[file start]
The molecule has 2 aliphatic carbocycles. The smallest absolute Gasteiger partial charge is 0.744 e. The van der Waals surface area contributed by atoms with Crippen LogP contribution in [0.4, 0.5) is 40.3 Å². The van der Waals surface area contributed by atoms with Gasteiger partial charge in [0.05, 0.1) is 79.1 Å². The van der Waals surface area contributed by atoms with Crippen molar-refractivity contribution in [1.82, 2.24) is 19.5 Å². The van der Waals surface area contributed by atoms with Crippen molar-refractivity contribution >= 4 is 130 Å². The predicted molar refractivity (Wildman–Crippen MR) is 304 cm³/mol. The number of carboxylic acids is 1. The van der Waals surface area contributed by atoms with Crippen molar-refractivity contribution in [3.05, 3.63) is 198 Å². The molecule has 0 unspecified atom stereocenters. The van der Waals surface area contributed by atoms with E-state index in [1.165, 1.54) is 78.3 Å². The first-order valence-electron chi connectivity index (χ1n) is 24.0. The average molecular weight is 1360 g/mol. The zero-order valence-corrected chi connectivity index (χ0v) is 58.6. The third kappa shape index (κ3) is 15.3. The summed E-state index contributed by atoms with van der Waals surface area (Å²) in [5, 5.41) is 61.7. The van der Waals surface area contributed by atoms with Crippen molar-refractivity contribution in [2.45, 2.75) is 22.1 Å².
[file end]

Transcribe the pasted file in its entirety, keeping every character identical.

The molecule has 2 aliphatic carbocycles. The smallest absolute Gasteiger partial charge is 0.744 e. The van der Waals surface area contributed by atoms with Crippen LogP contribution in [0.4, 0.5) is 40.3 Å². The van der Waals surface area contributed by atoms with Gasteiger partial charge in [0.05, 0.1) is 79.1 Å². The van der Waals surface area contributed by atoms with Crippen molar-refractivity contribution in [1.82, 2.24) is 19.5 Å². The van der Waals surface area contributed by atoms with Crippen molar-refractivity contribution >= 4 is 130 Å². The predicted molar refractivity (Wildman–Crippen MR) is 304 cm³/mol. The number of carboxylic acids is 1. The van der Waals surface area contributed by atoms with Crippen molar-refractivity contribution in [3.05, 3.63) is 198 Å². The molecule has 0 unspecified atom stereocenters. The van der Waals surface area contributed by atoms with E-state index in [1.165, 1.54) is 78.3 Å². The first-order valence-electron chi connectivity index (χ1n) is 24.0. The average molecular weight is 1360 g/mol. The zero-order valence-corrected chi connectivity index (χ0v) is 58.6. The third kappa shape index (κ3) is 15.3. The summed E-state index contributed by atoms with van der Waals surface area (Å²) in [5, 5.41) is 61.7. The van der Waals surface area contributed by atoms with Crippen molar-refractivity contribution in [2.45, 2.75) is 22.1 Å².